people trying to get out of a puzzle

The “plateau effect” is a powerful force that impacts us all at some point.

If you’ve ever fallen in love or tried to lose weight, you know the feeling all too well. The initial spike of progress, which is so invigorating, can eventually give way to stagnation and feeling stuck. Over time, the weight stops dropping and the honeymoon period ends. 

PBL teachers are not immune to this phenomenon either. I’ve been involved in the creation of a number of school-within-a-school PBL academies, and students had the option to join and stay with us. Along with the excitement of these new ventures came the drive to retain and grow student membership from year to year. That meant we had to provide students with a PBL experience that would keep them coming back for more. The sobering pressure for all of us involved was clear: if students don’t love it, they’ll leave it. Plateauing was not an option, at least not for long.

So, how can we all overcome the PBL Plateau Effect? I’d like to share a few breakthroughs that were used in various PBL academies to overcome the status quo and continue growth:

Breakthrough #1: Project Pitches to Students

We knew that we had to abandon the “lone wolf” style of planning that many of us had been used to. It’s incredibly easy to plateau when we travel the PBL journey alone, so we wanted to ensure that more voices were heard during our project planning phase, especially students. Before launching a project, we’d pitch our ideas to students for feedback. After providing them with the learning goals for the project, we would then share potential products, audiences, and authentic connections that might help us achieve those goals. Students were given opportunities to brainstorm with us, and we’d take the most promising ideas into consideration as we refined our final plans.

Breakthrough #2: Outsider Critique Sessions

As a final PBL Plateau prevention before launching a project, we held pre-kickoff critique sessions that usually leveraged the structure of the Tuning or Charette protocol. These gatherings involved various stakeholders outside of our PBL academy, which included parents, civic and business leaders, teachers, administrators, and other school personnel. This outsider perspective was particularly important for us as we sought to avoid the metaphorical “tunnel vision” that can happen if you only design projects within your usual crew of colleagues.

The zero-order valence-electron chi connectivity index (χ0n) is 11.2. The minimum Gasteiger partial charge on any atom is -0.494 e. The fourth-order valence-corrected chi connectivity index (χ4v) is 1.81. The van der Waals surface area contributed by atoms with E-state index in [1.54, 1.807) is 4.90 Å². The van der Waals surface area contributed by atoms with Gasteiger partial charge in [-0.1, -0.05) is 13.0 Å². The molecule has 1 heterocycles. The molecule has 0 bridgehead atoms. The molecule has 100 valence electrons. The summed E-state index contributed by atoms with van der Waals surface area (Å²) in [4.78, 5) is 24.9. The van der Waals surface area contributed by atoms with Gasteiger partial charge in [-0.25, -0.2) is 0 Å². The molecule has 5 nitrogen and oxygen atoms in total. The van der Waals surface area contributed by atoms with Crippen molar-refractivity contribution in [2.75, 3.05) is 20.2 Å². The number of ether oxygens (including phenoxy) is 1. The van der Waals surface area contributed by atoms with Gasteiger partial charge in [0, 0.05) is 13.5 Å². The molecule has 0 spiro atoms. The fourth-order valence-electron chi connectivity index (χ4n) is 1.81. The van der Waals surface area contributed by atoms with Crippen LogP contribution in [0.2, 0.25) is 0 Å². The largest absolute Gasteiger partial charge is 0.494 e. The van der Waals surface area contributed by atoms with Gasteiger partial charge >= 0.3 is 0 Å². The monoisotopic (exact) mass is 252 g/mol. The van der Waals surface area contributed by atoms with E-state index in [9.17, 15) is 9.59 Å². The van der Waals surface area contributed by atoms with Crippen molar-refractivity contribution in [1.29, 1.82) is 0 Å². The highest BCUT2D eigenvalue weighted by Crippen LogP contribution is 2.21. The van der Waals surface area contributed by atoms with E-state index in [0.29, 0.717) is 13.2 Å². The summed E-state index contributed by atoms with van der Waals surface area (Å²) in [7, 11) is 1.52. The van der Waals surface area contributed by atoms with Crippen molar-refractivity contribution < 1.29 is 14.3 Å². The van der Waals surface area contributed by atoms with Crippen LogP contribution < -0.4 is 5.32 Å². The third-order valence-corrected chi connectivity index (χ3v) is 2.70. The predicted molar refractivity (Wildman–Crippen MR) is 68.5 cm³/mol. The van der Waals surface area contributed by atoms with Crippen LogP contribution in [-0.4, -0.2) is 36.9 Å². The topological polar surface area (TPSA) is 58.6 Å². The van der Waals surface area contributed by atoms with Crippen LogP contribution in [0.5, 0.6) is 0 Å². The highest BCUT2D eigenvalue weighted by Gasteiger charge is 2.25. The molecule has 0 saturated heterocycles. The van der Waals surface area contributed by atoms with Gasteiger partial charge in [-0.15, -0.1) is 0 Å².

Breakthrough #3: Revision Jam Sessions

We had to resist the “same old, same old” approach of simply using an identical project from year to year. That would surely cause a plateau. After each project, teachers in our academy would engage in a revision jam session to reflect and brainstorm possible updates for its next use. Just like a musical jam session, our atmosphere was intended to be informal and involved a lot of improvisation.

We loved to play a little game we called “Crank Up the Volume.” We’d review the Gold Standard Project Design Elements and begin to riff on each others ideas about how “dialing up” an element could improve the project (ex. Our project is at a level 6 right now for the Public Product element. What would a level 10 look like? Let’s share, and don’t overthink it right now!). This approach went a long way toward keeping our projects diverse and helped us avoid the Immunity cause of plateaus, which asserts that we can grow a bit numb over time to the same techniques and approaches.

Breakthrough #4: Quarterly Reviews 

We used Quarterly Reviews as a way to stay close to student voice and to model a growth mindset as the school year progressed. After students completed their quarterly survey, we would compile and analyze the data. The results were then shared with students in our Quarterly Review lesson. During this time, we would show data trends, highlight student quotes, ask follow-up questions, and share our action steps for improvement as PBL teachers. There was usually an accompanying slide show to guide the conversation. Click here to view an example from one of our past Quarterly Reviews.

This was my favorite strategy we used due to its cultural impact. Students always looked forward to these, and we teachers actually enjoyed the transparency and vulnerability. 

Breakthrough #5: Third Party Evaluations 

As an added outside perspective, we sought to have third parties “look under the hood” to identify where we were succeeding and where we needed to grow. In 2013, I was involved with the initiation of a PBL academy called Studio D. Near the end of the school year, graduate students from the University of South Carolina assisted us by conducting a program evaluation that involved observations, interviews, focus groups, surveys, and t-tests to analyze end-of-course test results.

These results were invaluable, because it gave us such a unique perspective and a depth of work that we could not do ourselves. Plus, it helped us better understand our current state, our desired state, and what action steps we might take to bridge that gap. To get a sneak peek into feedback on our program, click here to read through an interview that one of the University of South Carolina graduate students conducted with a student.

The PBL Plateau Effect is a real force to overcome, and it inevitably will impact all of us at some point in our journey.

But, if we have a toolbox of breakthroughs ready, we might be able to ensure those periods of plateau are shorter and serve as learning moments to help us maintain an upward trajectory.

Eric White, National Faculty
Eric White is a passionate educator who, above all else, is devoted to student and teacher empowerment. He currently provides professional development and coaching for school districts on a full-time basis. He previously served as a PBL Instructional Coach and Lead Teacher of Project Based Learning at the secondary level.